January 1, 1970 (Vol. , No. )
Michael S. Koeris
Everyone know’s where this one is going: the salaries for post-docs (and of course grad students) in the life-sciences are low, the ones in the so-called hard-sciences only marginally higher (I am including engineering in the hard sciences as there is a great overlap) and in social sciences the lowest. The annual survey of post-docs by the Scientific Research Society Sigma Xi (predictably) shows the same figures year after year (link): more than 50,000 people hold postdoctoral appointments in the United States. The majority are federally funded (69%). Most are doing research in the life or health sciences, but 22% are in the physical sciences or engineering, and 4% are working in the social sciences or humanities.
Now for the fun facts: the median salary for a worker with a bachelor’s degree was $45,000, if you have a master’s the figure jumps to $56,000 (an increase of ~24%) and if you have a doctoral degree or professional degree, the median is about $71,500 (a 59% increase over a bachelor’s degree). That’s all well and good, now where do these post-docs rank? Sensibly, one might say they can’t expect to get as much money as in industry or the free market – fair to assume – so lets say they make more than a master’s degree holder, i.e. more than $60,000. Far be it from it however, the number is $38,000 (a decrease of ~16% over a bachelor’s degree holder).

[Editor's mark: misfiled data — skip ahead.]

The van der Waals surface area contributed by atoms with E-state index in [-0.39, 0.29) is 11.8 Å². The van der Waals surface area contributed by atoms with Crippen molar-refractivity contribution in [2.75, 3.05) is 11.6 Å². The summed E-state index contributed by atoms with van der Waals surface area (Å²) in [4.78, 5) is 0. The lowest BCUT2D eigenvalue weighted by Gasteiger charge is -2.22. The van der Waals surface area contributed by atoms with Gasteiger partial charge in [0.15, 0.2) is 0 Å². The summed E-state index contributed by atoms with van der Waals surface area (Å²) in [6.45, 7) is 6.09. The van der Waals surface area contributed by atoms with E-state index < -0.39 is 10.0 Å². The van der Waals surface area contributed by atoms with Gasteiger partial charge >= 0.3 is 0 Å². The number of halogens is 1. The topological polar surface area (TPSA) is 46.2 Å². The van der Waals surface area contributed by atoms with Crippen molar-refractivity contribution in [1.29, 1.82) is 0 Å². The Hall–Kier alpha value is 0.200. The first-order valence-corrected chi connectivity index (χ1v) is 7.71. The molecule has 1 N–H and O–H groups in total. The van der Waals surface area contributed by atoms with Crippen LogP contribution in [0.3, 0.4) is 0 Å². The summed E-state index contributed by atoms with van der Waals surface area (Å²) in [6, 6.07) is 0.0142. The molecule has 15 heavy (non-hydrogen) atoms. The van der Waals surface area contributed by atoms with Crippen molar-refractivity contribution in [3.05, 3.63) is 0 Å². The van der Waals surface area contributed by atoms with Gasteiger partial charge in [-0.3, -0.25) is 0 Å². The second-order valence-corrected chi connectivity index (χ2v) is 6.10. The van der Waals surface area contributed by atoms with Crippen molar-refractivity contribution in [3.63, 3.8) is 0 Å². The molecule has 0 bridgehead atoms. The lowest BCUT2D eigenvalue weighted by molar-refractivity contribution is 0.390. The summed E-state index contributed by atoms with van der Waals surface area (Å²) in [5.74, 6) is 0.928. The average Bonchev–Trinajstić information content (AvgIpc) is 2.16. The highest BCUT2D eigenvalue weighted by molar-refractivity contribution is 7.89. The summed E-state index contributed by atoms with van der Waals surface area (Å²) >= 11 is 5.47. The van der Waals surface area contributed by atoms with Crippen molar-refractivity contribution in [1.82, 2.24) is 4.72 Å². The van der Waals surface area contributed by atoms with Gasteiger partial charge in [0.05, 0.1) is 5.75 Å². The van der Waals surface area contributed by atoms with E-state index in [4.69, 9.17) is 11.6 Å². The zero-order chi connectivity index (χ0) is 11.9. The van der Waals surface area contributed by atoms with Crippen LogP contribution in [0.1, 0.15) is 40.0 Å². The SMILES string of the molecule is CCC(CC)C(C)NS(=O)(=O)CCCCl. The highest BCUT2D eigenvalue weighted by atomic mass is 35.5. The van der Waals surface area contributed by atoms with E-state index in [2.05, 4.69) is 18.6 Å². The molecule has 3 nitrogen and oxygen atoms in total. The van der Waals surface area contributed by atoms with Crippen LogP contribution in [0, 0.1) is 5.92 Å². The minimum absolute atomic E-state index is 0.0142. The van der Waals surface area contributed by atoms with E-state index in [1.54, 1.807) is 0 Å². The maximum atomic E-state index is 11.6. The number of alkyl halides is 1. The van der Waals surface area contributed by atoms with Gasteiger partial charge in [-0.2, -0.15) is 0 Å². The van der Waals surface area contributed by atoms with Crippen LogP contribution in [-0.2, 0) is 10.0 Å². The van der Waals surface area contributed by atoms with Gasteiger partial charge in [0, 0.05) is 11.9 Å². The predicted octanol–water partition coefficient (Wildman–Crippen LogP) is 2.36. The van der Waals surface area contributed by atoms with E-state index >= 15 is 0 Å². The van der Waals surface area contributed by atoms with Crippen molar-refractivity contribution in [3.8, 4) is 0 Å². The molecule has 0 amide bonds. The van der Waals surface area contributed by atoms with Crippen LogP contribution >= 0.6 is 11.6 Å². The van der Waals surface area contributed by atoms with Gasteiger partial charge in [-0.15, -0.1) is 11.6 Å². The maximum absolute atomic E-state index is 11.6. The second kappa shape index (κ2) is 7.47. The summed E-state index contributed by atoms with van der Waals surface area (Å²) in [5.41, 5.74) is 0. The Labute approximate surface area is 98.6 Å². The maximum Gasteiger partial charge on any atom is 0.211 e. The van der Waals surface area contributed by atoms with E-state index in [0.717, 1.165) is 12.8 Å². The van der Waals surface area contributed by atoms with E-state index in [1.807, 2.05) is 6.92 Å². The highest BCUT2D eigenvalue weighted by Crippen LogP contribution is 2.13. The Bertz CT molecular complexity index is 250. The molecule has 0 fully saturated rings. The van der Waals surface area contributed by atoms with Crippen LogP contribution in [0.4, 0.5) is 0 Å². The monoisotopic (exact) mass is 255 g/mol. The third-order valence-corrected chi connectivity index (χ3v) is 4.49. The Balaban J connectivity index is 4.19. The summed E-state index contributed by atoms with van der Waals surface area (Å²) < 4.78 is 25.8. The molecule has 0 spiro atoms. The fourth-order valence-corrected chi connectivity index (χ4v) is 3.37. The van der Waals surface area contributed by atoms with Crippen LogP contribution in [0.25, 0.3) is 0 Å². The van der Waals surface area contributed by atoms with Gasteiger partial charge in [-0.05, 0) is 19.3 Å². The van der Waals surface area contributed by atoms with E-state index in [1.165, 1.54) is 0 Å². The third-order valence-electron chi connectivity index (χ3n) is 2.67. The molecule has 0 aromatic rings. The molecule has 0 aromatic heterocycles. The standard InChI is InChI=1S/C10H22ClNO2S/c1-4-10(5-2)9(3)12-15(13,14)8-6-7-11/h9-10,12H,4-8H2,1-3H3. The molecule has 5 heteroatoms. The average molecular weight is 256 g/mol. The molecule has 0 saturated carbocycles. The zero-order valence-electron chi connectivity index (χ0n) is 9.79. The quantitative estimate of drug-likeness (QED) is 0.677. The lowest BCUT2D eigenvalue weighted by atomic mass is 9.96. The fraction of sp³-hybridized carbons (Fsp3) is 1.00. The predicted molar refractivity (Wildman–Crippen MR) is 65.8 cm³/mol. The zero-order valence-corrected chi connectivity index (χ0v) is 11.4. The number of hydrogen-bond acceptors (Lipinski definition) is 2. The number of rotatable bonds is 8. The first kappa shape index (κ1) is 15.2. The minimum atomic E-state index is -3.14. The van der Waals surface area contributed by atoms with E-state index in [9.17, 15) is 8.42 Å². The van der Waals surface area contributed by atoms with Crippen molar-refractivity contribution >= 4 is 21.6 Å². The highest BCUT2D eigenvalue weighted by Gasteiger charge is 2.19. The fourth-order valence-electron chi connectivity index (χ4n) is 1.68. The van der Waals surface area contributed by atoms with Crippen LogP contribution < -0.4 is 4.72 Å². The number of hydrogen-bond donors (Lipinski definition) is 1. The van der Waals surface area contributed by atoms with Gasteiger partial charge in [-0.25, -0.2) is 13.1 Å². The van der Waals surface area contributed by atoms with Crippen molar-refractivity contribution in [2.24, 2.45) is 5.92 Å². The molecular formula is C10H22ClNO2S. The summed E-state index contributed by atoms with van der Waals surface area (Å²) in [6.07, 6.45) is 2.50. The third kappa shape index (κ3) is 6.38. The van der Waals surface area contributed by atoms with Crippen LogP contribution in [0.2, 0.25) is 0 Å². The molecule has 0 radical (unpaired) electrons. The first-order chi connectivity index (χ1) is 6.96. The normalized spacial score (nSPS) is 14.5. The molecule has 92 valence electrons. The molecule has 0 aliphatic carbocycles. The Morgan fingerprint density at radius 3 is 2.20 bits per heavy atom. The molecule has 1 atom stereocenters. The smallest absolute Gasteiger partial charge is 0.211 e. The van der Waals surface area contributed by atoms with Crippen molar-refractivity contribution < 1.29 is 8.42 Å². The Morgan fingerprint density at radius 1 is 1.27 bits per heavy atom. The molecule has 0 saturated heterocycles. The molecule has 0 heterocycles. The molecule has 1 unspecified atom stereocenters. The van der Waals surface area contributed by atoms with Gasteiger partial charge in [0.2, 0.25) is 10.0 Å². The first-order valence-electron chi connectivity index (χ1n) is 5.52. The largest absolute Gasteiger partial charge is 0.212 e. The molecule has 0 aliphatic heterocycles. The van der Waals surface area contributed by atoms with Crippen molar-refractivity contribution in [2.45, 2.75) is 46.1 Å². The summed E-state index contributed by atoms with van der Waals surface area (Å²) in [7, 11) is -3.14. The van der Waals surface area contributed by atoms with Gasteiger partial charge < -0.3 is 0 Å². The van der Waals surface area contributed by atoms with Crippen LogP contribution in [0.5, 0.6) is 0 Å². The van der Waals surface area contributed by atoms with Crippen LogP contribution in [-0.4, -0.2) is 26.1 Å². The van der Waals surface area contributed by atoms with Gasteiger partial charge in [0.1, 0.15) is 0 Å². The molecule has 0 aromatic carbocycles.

The question that is open to debate is now what mechanisms are there to increase post-doc pay? There are no post-doc unions (imagine the horror at a faculty meeting if all post-docs would go on strike) nor lobbying groups (who would pay the lobbyists their six-figure salary?). Add to that the fact that the majority of the post-doctoral researchers in the US are actually not US citizens, nor permanent residents and you have a nice set up for a constantly rotating, cheap and extremely skilled workforce that is unable and possibly unwilling to campaign for change so as to not endanger their livelihood, careers etc… Simply put, as long as the majority of the funding for post-doc positions comes from the federal government, the salaries are going to remain low.
What is then to be done? I for one would welcome increased collaboration with industrial research departments: meet half-way, not all industry research is so far away from the lab and not all lab research is useless to industry. In an effort to increase the wages and thereby increases retention of the nations most intensely schooled workforce, I say increase collaboration with the industry, after all, that is where the money is.